The foods can even restore memory in older people.
Flavanols, which naturally occur in fruit and vegetables, can make you smarter, new research finds.
People who consumed a cocoa drink laced with flavanols performed 11 percent faster on complex cognitive tests than those given a placebo.
Flavanols work by increasing blood oxygenation.
Flavanols are present in grapes, cocoa, apples, berries, tea and many other foods.
Dark chocolate is a particularly rich source of cocoa flavanols.
Dr Catarina Rendeiro, study co-author, said:
“Flavanols are small molecules found in many fruits and vegetables, and cocoa, too.
They give fruits and vegetables their bright colors, and they are known to benefit vascular function.
We wanted to know whether flavanols also benefit the brain vasculature, and whether that could have a positive impact on cognitive function.”
The small study included 18 people given either a flavanol-rich drink or a placebo.
Two hours later, brain scans showed that those who had consumed flavanols had blood oxygenation three times higher in response to hypercapnia.
Hypercapnia means the elevation of carbon dioxide in the bloodstream.
Dr Rendeiro explained the results:
“Our results showed a clear benefit for the participants taking the flavanol-enriched drink – but only when the task became sufficiently complicated.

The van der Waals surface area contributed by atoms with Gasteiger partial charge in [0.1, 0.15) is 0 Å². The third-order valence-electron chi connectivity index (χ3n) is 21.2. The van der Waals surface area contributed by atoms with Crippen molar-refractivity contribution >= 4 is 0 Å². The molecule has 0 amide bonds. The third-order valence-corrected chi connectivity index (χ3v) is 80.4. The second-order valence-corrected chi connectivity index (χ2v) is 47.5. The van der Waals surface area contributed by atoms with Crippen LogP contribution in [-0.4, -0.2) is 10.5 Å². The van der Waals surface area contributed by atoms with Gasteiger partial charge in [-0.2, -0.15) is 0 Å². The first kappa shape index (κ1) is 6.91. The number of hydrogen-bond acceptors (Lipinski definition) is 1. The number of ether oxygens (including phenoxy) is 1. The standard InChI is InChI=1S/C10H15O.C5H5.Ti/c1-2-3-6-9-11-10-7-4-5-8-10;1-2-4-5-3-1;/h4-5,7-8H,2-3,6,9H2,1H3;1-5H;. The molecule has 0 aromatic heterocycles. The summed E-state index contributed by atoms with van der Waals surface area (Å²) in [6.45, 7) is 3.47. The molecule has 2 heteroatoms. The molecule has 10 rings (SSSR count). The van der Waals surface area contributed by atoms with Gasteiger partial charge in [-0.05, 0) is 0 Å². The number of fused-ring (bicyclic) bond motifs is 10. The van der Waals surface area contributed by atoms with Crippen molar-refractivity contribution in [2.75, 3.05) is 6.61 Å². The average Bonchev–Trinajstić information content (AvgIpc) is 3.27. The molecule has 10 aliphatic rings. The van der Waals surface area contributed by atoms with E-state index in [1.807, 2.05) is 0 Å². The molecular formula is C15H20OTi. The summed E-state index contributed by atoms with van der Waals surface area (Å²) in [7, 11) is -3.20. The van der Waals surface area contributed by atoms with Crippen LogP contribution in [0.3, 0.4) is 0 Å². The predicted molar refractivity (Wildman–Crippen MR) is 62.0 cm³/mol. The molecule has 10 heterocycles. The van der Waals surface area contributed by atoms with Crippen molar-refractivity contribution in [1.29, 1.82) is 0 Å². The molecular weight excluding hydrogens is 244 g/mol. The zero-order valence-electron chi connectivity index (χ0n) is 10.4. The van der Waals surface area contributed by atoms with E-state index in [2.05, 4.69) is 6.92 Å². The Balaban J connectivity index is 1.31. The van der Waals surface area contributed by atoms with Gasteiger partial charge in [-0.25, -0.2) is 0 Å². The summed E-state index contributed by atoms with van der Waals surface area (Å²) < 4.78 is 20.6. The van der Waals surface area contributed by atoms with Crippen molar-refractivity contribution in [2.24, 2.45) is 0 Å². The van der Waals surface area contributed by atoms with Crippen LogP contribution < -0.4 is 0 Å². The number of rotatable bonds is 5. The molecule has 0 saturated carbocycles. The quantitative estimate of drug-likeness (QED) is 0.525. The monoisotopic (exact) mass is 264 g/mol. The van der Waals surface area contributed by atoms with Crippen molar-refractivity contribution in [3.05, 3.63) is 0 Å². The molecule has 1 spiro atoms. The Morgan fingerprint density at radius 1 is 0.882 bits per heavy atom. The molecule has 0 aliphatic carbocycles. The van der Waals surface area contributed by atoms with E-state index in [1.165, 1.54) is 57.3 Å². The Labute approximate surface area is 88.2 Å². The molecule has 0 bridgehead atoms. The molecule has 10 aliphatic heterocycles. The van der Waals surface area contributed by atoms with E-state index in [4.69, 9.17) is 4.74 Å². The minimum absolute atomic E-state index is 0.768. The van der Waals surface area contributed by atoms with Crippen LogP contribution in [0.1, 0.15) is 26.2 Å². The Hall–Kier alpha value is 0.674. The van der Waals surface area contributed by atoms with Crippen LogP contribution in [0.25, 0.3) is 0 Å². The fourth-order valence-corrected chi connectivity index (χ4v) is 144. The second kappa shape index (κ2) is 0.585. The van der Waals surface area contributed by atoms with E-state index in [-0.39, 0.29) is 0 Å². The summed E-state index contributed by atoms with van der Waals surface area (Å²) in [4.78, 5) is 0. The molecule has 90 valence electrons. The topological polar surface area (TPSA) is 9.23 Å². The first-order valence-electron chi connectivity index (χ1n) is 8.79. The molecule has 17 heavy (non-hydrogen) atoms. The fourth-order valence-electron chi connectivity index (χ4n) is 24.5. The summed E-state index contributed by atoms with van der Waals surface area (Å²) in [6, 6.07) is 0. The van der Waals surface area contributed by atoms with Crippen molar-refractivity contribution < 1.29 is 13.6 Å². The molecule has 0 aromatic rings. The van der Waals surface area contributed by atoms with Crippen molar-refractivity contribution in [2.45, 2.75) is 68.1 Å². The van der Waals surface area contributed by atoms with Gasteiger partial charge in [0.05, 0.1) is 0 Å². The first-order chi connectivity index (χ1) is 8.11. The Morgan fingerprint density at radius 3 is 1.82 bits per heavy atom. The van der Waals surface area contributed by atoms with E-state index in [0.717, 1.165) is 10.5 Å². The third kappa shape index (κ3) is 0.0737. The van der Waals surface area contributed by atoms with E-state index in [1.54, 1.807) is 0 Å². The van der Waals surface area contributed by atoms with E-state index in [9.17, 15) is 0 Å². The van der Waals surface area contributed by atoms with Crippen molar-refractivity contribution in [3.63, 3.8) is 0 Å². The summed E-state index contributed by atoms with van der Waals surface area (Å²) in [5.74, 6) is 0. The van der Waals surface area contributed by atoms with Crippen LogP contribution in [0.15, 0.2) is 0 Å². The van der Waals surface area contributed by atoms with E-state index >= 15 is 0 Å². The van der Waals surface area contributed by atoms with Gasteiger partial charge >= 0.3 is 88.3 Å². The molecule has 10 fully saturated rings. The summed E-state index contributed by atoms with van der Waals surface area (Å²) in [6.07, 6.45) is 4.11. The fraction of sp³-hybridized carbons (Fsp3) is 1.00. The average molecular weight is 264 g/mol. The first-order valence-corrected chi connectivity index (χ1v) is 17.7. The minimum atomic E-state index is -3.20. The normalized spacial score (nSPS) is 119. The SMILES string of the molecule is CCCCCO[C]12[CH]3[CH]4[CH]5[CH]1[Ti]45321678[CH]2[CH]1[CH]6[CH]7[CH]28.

We can link this with our results on improved blood oxygenation – if you’re being challenged more, your brain needs improved blood oxygen levels to manage that challenge.
It also further suggests that flavanols might be particularly beneficial during cognitively demanding tasks.”
Long-term flavanol consumption
Taking cocoa flavanols over the long term has also been linked to a variety of mental benefits.
In elderly people, they have been shown to improve cognitive performance, attention, processing speed and verbal fluency.
These effects are particularly strong among elderly people starting to see age-related mental decline.
The study was published in the journal Scientific Reports (Gratton et al., 2020).
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This site is all about scientific research into how the mind works.
It’s mostly written by psychologist and author, Dr Jeremy Dean.
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